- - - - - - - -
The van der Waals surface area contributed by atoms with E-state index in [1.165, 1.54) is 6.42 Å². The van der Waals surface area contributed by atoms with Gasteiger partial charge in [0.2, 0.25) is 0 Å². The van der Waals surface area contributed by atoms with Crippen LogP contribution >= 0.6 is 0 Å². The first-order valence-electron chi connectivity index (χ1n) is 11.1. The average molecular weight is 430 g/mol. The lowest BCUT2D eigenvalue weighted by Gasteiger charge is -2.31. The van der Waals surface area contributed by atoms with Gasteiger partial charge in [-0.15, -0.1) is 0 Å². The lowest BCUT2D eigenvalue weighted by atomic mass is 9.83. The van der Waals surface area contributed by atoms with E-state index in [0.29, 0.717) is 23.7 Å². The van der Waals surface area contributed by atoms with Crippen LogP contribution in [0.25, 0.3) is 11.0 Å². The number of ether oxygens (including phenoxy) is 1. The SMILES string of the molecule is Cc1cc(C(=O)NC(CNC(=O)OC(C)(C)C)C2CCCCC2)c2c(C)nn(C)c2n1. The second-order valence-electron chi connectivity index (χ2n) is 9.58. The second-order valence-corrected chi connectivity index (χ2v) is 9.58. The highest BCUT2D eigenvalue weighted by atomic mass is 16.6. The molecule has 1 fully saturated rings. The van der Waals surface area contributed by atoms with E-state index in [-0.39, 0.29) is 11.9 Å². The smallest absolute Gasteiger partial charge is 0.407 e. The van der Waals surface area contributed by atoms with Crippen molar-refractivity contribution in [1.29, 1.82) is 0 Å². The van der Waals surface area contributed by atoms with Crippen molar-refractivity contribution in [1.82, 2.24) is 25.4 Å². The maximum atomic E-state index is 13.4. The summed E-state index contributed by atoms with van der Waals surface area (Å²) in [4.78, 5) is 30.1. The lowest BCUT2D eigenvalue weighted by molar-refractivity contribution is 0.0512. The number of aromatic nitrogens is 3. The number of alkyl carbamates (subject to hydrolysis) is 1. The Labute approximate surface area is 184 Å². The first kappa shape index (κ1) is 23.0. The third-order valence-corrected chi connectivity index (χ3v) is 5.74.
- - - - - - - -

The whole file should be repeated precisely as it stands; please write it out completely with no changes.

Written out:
The van der Waals surface area contributed by atoms with E-state index in [1.165, 1.54) is 6.42 Å². The van der Waals surface area contributed by atoms with Gasteiger partial charge in [0.2, 0.25) is 0 Å². The van der Waals surface area contributed by atoms with Crippen LogP contribution >= 0.6 is 0 Å². The first-order valence-electron chi connectivity index (χ1n) is 11.1. The average molecular weight is 430 g/mol. The lowest BCUT2D eigenvalue weighted by Gasteiger charge is -2.31. The van der Waals surface area contributed by atoms with Gasteiger partial charge in [-0.15, -0.1) is 0 Å². The lowest BCUT2D eigenvalue weighted by atomic mass is 9.83. The van der Waals surface area contributed by atoms with E-state index in [0.29, 0.717) is 23.7 Å². The van der Waals surface area contributed by atoms with Crippen LogP contribution in [0.25, 0.3) is 11.0 Å². The number of ether oxygens (including phenoxy) is 1. The SMILES string of the molecule is Cc1cc(C(=O)NC(CNC(=O)OC(C)(C)C)C2CCCCC2)c2c(C)nn(C)c2n1. The second-order valence-electron chi connectivity index (χ2n) is 9.58. The second-order valence-corrected chi connectivity index (χ2v) is 9.58. The highest BCUT2D eigenvalue weighted by atomic mass is 16.6. The molecule has 1 fully saturated rings. The van der Waals surface area contributed by atoms with E-state index in [-0.39, 0.29) is 11.9 Å². The smallest absolute Gasteiger partial charge is 0.407 e. The van der Waals surface area contributed by atoms with Crippen molar-refractivity contribution in [1.29, 1.82) is 0 Å². The van der Waals surface area contributed by atoms with Crippen molar-refractivity contribution in [1.82, 2.24) is 25.4 Å². The maximum atomic E-state index is 13.4. The summed E-state index contributed by atoms with van der Waals surface area (Å²) in [4.78, 5) is 30.1. The lowest BCUT2D eigenvalue weighted by molar-refractivity contribution is 0.0512. The number of aromatic nitrogens is 3. The number of alkyl carbamates (subject to hydrolysis) is 1. The Labute approximate surface area is 184 Å². The first kappa shape index (κ1) is 23.0. The third-order valence-corrected chi connectivity index (χ3v) is 5.74.